Your Extensive Guide To Natural And Non-Toxic Period Products

Sustainability is trending right now- everyone is aiming to be more sustainable to save our resources and limit waste. It is a trending topic on social media; actors, activists and influencers are all talking about sustainability, but one aspect is constantly disregarded.

According to statistics, women have an average of 456 periods in their life, which translates to 9,120 tampons used all of them end up in landfills. It is also good to highlight that single-use menstrual products generate more than 200,000 tonnes of waste annually.

There is a lot of misinformation concerning period products, even though they are readily available. On top of this, green-washing is becoming more prominent. If you don’t know about green-washing, it is a marketing strategy used by different companies to make their products seems as if it was sustainable even if it is not.

white and blue box on white table

If you are willing to be more sustainable, you may want to research before buying a product. We have noted some important things that may be useful;

Natural materials; You will want to look for period products with little to no synthetic materials such as plastics. As you may already know, plastics are not biodegradable and can last for hundreds of years. Plastic can be as bad for you as for the environment; period products made of plastics can develop rashes and are uncomfortable compared to cotton. 

Non-Toxic; Apart from the primary materials, other things made up period products, for example, phthalates, parabens, dioxins, and PFAS. Your vagina is a sensible part of your body, and when you use any period products, these toxins may enter your body. 

Sustainable packaging; Apart from the product, the packaging should be made sustainably. Stay away from plastic, even if it is recyclable. I would recommend you go for paper. 

Ethics; Some brands claim to be sustainable but are not, so it is better to choose a completely transparent brand. Be honest and truthful about their supply chain, where they are getting their material from, their workers’ conditions, etc. 

Impact; The brand you choose should be only looking to make a profit; of course, it does count a lot, but they should be impacting the world and contributing in their ways. There are a lot of girls in the world that don’t have access to proper sanitary products, which affects their lives as they cannot go to school during this time which is 5-8 days missed. Please choose a brand that contributes to making the world a better place. 

Now, different options are more sustainable than the standard pads or tampons seen in supermarkets.

Period Panties

The name describes itself; it is panties used when you have your period. There is no need to use pads or tampons. Different models depending on your flow. The maximum time you can keep them on is 6 hours. If you take good care of it, it can last 6 months. 

Menstrual Cup

white and blue box on brown wooden table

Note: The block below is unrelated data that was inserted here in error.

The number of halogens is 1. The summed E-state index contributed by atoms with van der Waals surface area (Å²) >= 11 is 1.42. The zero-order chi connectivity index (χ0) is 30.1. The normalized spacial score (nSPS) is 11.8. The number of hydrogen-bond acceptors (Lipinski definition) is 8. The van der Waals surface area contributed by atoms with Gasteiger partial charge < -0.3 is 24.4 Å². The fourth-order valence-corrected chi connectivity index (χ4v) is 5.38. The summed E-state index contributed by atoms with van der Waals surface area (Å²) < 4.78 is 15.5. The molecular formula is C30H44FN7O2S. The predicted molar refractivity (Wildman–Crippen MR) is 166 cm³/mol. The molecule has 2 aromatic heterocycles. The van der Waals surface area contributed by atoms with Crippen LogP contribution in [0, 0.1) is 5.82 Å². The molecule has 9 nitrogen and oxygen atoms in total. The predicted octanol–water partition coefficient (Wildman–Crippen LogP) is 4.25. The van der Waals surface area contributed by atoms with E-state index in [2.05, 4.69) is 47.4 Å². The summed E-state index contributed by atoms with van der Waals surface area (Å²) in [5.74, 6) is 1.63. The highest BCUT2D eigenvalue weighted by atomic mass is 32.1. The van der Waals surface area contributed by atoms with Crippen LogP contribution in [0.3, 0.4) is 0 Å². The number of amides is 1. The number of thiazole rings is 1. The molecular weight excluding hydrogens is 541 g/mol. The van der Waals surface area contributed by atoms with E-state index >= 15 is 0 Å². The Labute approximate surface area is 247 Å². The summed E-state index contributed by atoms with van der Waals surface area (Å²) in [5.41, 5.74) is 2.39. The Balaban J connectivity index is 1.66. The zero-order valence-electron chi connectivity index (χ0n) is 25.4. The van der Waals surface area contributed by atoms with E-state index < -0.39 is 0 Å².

These menstrual cups, also known as period cups, are made of medical latex, so they should be inserted into the vagina during your menstruation. It does not absorb the blood but instead collects it, and then you should disregard the content every 6 to 12 hours, depending on your flow.

Menstrual cups are made of 4 % plastics but compared to standard pads made with 35 % and tampons 6 % plastic, they are reusable. Studies have shown that menstrual cups have a less environmental impact than pads or tampons.

Reusable Pads

The reusable pads have the same set of instructions as the period panties. Except for this one, you have to attach it to your panties and then wash it when you are done using it, instead of throwing it away as regular panties.

There are a lot of alternatives to standard period products right now, and we should embrace them. Let us know in the comments if you are willing to try these Eco-friendly alternatives…

Why Fashion Brands Don’t Just Stop Overproducing?

Conversations about fashion sustainability usually center on new materials, zero-waste design, or the idea that we can consume our way out of the climate catastrophe. However, as the dialogue progresses, a growing number of individuals are wondering, “Why don’t brands just manufacture less stuff?” Over-consumption has been a problem for a long time and is usually the least addressed topic. We are going for greener fabrics, vegan leather, but not over-production issues. 


 While exact figures are tough to get, it is estimated that between 80 and 150 billion pieces of clothing are created and sold each year. The biggest culprit is, of course, fast fashion, and unfortunately, many of these pieces end in landfills. 

Why Fashion Brands Don’t Just Stop Overproducing?
Why Fashion Brands Don’t Just Stop Overproducing?


 To minimize greenhouse gas emissions, reduce clothing waste, and alleviate environmental deterioration, fashion must eliminate chronic overproduction – and, by extension, over-consumption. As flashy and amazing as all of these environmental technologies and projects are, there’s just no other way to do it. This should be by far the main concern for all fashion producers. 


Why does fashion overproduce?


Because technology has reduced the cost of fashion production and allowed consumers to shop for deals on the internet, firms strive to deliver the fastest, cheapest, and most convenient service to satisfy their customers. The only way for a fashion company to earn from this business model is to produce and sell millions of products.


 How Can De-Growth Be Used in the Fashion Industry?


 De-growth is an economic strategy that focuses on reducing consumption and production; while it is a very complex part of limiting over-production, it is reliable.